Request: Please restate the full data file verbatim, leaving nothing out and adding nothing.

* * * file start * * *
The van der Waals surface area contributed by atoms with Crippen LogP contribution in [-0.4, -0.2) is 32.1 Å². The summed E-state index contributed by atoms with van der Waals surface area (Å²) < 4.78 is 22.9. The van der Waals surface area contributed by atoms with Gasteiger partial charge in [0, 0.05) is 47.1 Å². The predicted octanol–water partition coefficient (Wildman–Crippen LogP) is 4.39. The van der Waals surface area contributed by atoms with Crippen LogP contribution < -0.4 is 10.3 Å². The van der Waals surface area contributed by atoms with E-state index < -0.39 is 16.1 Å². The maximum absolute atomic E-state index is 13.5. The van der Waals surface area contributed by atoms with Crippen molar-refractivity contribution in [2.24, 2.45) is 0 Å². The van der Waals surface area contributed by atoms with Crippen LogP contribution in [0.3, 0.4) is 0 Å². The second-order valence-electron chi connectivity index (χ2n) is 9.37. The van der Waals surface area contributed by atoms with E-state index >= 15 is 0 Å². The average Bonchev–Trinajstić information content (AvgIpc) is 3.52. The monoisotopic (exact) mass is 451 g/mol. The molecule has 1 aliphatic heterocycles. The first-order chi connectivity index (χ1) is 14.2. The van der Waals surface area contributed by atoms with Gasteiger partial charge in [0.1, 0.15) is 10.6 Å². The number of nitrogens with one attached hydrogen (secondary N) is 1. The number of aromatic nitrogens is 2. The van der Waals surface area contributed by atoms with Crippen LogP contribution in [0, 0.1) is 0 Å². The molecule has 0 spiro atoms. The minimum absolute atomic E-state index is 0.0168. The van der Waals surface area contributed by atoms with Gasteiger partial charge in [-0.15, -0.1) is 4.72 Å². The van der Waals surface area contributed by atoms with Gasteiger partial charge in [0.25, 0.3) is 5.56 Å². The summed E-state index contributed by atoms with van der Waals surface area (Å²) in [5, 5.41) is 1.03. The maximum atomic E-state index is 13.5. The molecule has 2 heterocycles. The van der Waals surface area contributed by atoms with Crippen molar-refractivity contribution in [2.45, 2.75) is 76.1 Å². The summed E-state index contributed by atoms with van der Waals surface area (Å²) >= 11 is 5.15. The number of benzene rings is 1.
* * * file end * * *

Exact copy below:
The van der Waals surface area contributed by atoms with Crippen LogP contribution in [-0.4, -0.2) is 32.1 Å². The summed E-state index contributed by atoms with van der Waals surface area (Å²) < 4.78 is 22.9. The van der Waals surface area contributed by atoms with Gasteiger partial charge in [0, 0.05) is 47.1 Å². The predicted octanol–water partition coefficient (Wildman–Crippen LogP) is 4.39. The van der Waals surface area contributed by atoms with Crippen LogP contribution < -0.4 is 10.3 Å². The van der Waals surface area contributed by atoms with E-state index < -0.39 is 16.1 Å². The maximum absolute atomic E-state index is 13.5. The van der Waals surface area contributed by atoms with Crippen molar-refractivity contribution in [2.24, 2.45) is 0 Å². The van der Waals surface area contributed by atoms with Crippen LogP contribution in [0.3, 0.4) is 0 Å². The second-order valence-electron chi connectivity index (χ2n) is 9.37. The van der Waals surface area contributed by atoms with E-state index >= 15 is 0 Å². The average Bonchev–Trinajstić information content (AvgIpc) is 3.52. The monoisotopic (exact) mass is 451 g/mol. The molecule has 1 aliphatic heterocycles. The first-order chi connectivity index (χ1) is 14.2. The van der Waals surface area contributed by atoms with Gasteiger partial charge in [0.1, 0.15) is 10.6 Å². The number of nitrogens with one attached hydrogen (secondary N) is 1. The number of aromatic nitrogens is 2. The van der Waals surface area contributed by atoms with Crippen LogP contribution in [0, 0.1) is 0 Å². The molecule has 0 spiro atoms. The minimum absolute atomic E-state index is 0.0168. The van der Waals surface area contributed by atoms with Gasteiger partial charge in [-0.15, -0.1) is 4.72 Å². The van der Waals surface area contributed by atoms with Gasteiger partial charge in [0.25, 0.3) is 5.56 Å². The summed E-state index contributed by atoms with van der Waals surface area (Å²) in [5, 5.41) is 1.03. The maximum atomic E-state index is 13.5. The molecule has 2 heterocycles. The van der Waals surface area contributed by atoms with Crippen molar-refractivity contribution in [2.45, 2.75) is 76.1 Å². The summed E-state index contributed by atoms with van der Waals surface area (Å²) >= 11 is 5.15. The number of benzene rings is 1.